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Issues Faced WhenTransitioning to Civilian Life

 

The U.S. military spends enormous amounts of time and money preparing soldiers for war but correspondingly very little of these resources preparing them to return to civilian life. When military personnel finish their tour of duty and return home, among the transitions that they must negotiate include: 

  • Soldier to civilian
  • Danger to safety
  • Discomfort to comfort
  • Camaraderie to solitude
  • Mistrust to trust
  • Chaos to order
  • Lawlessness to law

As much as soldiers eagerly anticipate this transformation, negotiating the change is not always easy. The sheer number of transitions from war to peace makes the hope of quickly reassuming a normal lifestyle somewhat unrealistic, and for many, a successful change in role takes considerable effort and time.

A particular challenge facing a returning war veteran is the need to put aside the 'survival mode' which was critical in the war zone and may have become a central feature of the soldier's identity. Among the perspectives, attitudes, and behaviors that are highly valued in combat are: 

  •  Heightened arousal.
  • Being on constant alert for danger.
  • Narrowed attention and focus.
  •  A hostile appraisal of events.
  • Not trusting people.
  • Making quick, unilateral decisions.
  • Expecting others to obey directives without question.
  • Sticking to a "mission" no matter what.
  • Reacting quickly and asking questions later.
  • Keeping emotions sealed off.

While having obvious survival value in combat, this 'battlemind' style is typically highly maladaptive and self-defeating when applied to civilian life. For example, aggressive, split-second decision-making and action are vital in a firefight, but similar actions back home can easily fall under the categories of disorderly conduct, assault, and domestic abuse. At the same time, war veterans have a hard time letting go of these habits that once served to keep them alive and unharmed.

Resource: James Madison University Counseling Center- For Returning War Veterans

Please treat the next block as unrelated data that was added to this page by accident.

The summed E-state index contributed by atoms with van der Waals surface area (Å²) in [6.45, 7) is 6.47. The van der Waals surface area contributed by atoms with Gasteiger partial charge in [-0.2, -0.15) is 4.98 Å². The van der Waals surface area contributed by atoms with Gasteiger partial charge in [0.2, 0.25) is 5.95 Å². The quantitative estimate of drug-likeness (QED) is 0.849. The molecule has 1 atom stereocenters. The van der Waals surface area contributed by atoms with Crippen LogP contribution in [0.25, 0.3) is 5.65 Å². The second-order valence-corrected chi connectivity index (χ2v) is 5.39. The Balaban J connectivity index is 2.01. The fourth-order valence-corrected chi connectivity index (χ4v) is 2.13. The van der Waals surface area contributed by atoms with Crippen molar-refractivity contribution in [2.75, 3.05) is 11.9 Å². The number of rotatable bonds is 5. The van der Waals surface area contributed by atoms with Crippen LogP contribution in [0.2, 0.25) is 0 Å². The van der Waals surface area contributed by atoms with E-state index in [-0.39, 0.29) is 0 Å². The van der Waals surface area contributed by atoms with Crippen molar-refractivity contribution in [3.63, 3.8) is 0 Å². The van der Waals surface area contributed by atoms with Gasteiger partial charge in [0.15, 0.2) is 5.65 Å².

The U.S. military spends enormous amounts of time and money preparing soldiers for war but correspondingly very little of these resources preparing them to return to civilian life. When military personnel finish their tour of duty and return home, among the transitions that they must negotiate include: 

  • Soldier to civilian
  • Danger to safety
  • Discomfort to comfort
  • Camaraderie to solitude
  • Mistrust to trust
  • Chaos to order
  • Lawlessness to law

As much as soldiers eagerly anticipate this transformation, negotiating the change is not always easy. The sheer number of transitions from war to peace makes the hope of quickly reassuming a normal lifestyle somewhat unrealistic, and for many, a successful change in role takes considerable effort and time.

A particular challenge facing a returning war veteran is the need to put aside the 'survival mode' which was critical in the war zone and may have become a central feature of the soldier's identity. Among the perspectives, attitudes, and behaviors that are highly valued in combat are: 

  •  Heightened arousal.
  • Being on constant alert for danger.
  • Narrowed attention and focus.
  •  A hostile appraisal of events.
  • Not trusting people.
  • Making quick, unilateral decisions.
  • Expecting others to obey directives without question.
  • Sticking to a "mission" no matter what.
  • Reacting quickly and asking questions later.
  • Keeping emotions sealed off.

While having obvious survival value in combat, this 'battlemind' style is typically highly maladaptive and self-defeating when applied to civilian life. For example, aggressive, split-second decision-making and action are vital in a firefight, but similar actions back home can easily fall under the categories of disorderly conduct, assault, and domestic abuse. At the same time, war veterans have a hard time letting go of these habits that once served to keep them alive and unharmed.

Resource: James Madison University Counseling Center- For Returning War Veterans